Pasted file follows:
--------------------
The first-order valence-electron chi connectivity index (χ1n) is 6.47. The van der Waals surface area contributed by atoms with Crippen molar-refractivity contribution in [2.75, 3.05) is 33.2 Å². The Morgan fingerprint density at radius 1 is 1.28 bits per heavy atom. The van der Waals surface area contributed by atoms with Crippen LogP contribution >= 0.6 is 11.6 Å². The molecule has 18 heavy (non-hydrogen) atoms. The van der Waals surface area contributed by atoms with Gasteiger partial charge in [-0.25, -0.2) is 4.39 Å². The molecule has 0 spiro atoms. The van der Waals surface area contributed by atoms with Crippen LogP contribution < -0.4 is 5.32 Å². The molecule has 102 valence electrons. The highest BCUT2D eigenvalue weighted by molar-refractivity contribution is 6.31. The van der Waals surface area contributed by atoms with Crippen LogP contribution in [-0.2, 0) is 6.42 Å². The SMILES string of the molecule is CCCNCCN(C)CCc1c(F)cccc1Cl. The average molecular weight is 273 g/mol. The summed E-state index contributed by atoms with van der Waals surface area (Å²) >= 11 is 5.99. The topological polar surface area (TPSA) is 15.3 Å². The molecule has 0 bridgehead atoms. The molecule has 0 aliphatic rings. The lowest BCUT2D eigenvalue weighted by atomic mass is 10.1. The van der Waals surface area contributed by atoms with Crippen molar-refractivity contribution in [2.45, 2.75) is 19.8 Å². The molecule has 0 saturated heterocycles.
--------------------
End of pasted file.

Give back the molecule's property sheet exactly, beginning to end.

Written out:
The first-order valence-electron chi connectivity index (χ1n) is 6.47. The van der Waals surface area contributed by atoms with Crippen molar-refractivity contribution in [2.75, 3.05) is 33.2 Å². The Morgan fingerprint density at radius 1 is 1.28 bits per heavy atom. The van der Waals surface area contributed by atoms with Crippen LogP contribution >= 0.6 is 11.6 Å². The molecule has 18 heavy (non-hydrogen) atoms. The van der Waals surface area contributed by atoms with Gasteiger partial charge in [-0.25, -0.2) is 4.39 Å². The molecule has 0 spiro atoms. The van der Waals surface area contributed by atoms with Crippen LogP contribution < -0.4 is 5.32 Å². The molecule has 102 valence electrons. The highest BCUT2D eigenvalue weighted by molar-refractivity contribution is 6.31. The van der Waals surface area contributed by atoms with Crippen LogP contribution in [-0.2, 0) is 6.42 Å². The SMILES string of the molecule is CCCNCCN(C)CCc1c(F)cccc1Cl. The average molecular weight is 273 g/mol. The summed E-state index contributed by atoms with van der Waals surface area (Å²) >= 11 is 5.99. The topological polar surface area (TPSA) is 15.3 Å². The molecule has 0 bridgehead atoms. The molecule has 0 aliphatic rings. The lowest BCUT2D eigenvalue weighted by atomic mass is 10.1. The van der Waals surface area contributed by atoms with Crippen molar-refractivity contribution in [2.45, 2.75) is 19.8 Å². The molecule has 0 saturated heterocycles.